Educational Philosophy

alphabet-chalkboard

 

 

Teachers can change lives with just the right amount of chalk and challenges. –Joyce A. Myers

 

The compelling words of Joyce A. Meyer’s are an excellent example of how I view my role as an elementary school teacher because it conveys a desire to influence young lives, and it is this exact reason that has lead me to the teaching profession. I aspire to shape and mold each student that crosses the threshold of my classroom. It is with this aspiration in mind that I have developed my teaching philosophy, and subsequently reflected upon which teaching practices and strategies will best serve my students.

I firmly believe that each student is a unique individual in need of a safe and stimulating learning environment to adequately promote social, emotional, physical, and intellectual growth. As an educator, I believe that there are three essential elements that are fundamental to establishing such an environment, (1) the teacher acts as a learning facilitator, (2) promoting positive life skills, and (3) differentiated instruction to serve all students equally.

In order to play the role of classroom facilitator, I will consistently provide students access to information and curriculum, which promotes the idea of a shared learning experience, rather than the more traditional role of a teacher as an “…all-knowing fountain of wisdom spouting facts that students are expected to soak up” (Bracey, 1997). I plan to provide my students the opportunity for each to construct their own knowledge through access to hands-on activities, each of which will be aimed at creating opportunity for students to develop individual discovery, as well as a variety of grouping strategies (i.e., whole group, small groups, partners). In each of these groupings, my role will primarily be to “..observe, assist, suggest, and when things go well, fade into the corners of the classroom” (Bracey, 1997).

As an educator, I firmly believe it is my responsibility to instill in students the necessary tools and skills to reach their full potential not only in the present, but also the future. Teaching life skills are an important aspect of education, one that should not be undervalued, for it is essential to the development of the whole child. My classroom will be one where respect, responsibility, and citizenship are all greatly emphasized. My students will learn to develop a deep love and respect for themselves, their classmates, and their environment. Students will come to understand what it means to be an active citizen, for our classroom will be a community of learners where each individual is equal and treated as such, and students will learn to be take ownership of their actions and decisions. I will promote open dialogue between my students and myself though classroom meetings, clear and consistent expectations, and a great deal of modeling and positive reinforcement.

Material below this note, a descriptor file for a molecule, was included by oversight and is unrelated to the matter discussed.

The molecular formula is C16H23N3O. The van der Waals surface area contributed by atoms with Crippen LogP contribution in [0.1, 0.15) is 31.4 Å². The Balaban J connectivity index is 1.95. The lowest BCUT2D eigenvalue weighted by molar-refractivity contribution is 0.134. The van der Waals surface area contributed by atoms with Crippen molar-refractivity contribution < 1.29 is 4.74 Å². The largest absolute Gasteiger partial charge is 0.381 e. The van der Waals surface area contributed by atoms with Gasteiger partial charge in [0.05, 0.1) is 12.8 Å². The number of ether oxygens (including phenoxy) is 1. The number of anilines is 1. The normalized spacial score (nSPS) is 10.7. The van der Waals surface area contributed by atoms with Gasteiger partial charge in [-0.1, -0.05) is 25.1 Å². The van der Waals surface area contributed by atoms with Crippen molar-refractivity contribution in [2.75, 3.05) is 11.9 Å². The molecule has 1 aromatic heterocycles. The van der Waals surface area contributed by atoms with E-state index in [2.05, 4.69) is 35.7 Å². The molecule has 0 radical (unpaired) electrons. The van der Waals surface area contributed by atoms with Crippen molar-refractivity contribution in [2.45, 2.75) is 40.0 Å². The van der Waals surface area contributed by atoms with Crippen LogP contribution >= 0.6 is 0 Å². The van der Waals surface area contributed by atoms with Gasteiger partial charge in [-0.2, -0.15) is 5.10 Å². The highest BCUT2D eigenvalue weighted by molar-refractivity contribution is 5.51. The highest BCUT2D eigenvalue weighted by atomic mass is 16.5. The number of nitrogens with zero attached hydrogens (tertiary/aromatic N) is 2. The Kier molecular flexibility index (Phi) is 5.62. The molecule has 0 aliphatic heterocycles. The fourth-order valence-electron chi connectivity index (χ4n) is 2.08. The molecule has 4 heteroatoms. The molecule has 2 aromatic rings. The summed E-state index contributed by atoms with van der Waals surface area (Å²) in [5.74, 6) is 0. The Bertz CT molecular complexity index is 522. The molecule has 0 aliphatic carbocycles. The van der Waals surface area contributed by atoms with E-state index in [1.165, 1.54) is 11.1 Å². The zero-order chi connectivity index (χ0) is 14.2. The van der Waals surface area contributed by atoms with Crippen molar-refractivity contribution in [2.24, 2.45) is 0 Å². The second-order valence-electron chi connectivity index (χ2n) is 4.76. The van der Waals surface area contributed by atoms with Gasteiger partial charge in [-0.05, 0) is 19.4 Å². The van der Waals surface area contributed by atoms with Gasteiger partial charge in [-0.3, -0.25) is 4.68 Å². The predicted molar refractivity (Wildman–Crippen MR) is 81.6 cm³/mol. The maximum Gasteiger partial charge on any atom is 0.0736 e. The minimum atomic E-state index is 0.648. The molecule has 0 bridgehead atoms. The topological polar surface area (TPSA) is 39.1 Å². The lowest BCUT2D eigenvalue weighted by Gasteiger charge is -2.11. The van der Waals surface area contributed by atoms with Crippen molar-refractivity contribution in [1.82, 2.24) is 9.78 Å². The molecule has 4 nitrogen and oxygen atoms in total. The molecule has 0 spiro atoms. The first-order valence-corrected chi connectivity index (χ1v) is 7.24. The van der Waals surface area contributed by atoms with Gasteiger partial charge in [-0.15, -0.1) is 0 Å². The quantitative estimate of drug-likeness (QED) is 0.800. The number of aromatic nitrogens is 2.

I am very aware that each individual student possesses different abilities levels, prior experiences, and multiple intelligence (Howard Gardner) that play a vital role in shaping how the student learns. Regardless of these differences, each student is expected to master the same skills, concepts, and principals.  With this in mind, it is my responsibility to utilize instructional strategies that will aid each individual student in reaching their fullest potential and provide consistent equal access to the curriculum. Differentiated instruction is a teaching theory based on the premise that instructional approaches should vary and be adapted in relation to individual students in the classroom (Tomlinson, 2001). I will differentiate my instruction and assessments based on a study of my each of my students: their strengths, weaknesses, background, and interests. With this valuable information, I can begin to construct strategies that will best assist students in making meaningful connections between the curriculum, their own interests, and prior experiences. I will also develop both informative and formative assessments to be utilized, for each will illustrate where my students are in relation to my learning goals and how I can then best tailor content and instruction to meet each of their individual needs.

While this philosophy reflects my viewpoints on education currently, I know that as I come into my own as an educator and continually reflect on my teaching and students, my teaching philosophy will evolve and strengthen as I do. I am looking forward to this great adventure and meeting each of the students that will contribute to this work in progress. With this being said, I am very certain that among all the changes my philosophy of education will experience, my dedication to the teaching profession and my desire to meet any challenge if it means making a positive impact on a student’s life will remain a steadfast constant.

 

Citations:

 

  1. Bracey, Bonnie. (1997) The Teacher as a Guide: Letting Students Navigate Their Own Learning. Retrieved February 2013, from http://www.edutopia.org/teacher-learning-guide
  2. Tomlinson, Carol A. Differentiate Instruction in Mixed-Ability Classrooms. 2nd ed. Upper Saddle River, NJ: Merrill Prentice Hall, 2001.

 

 

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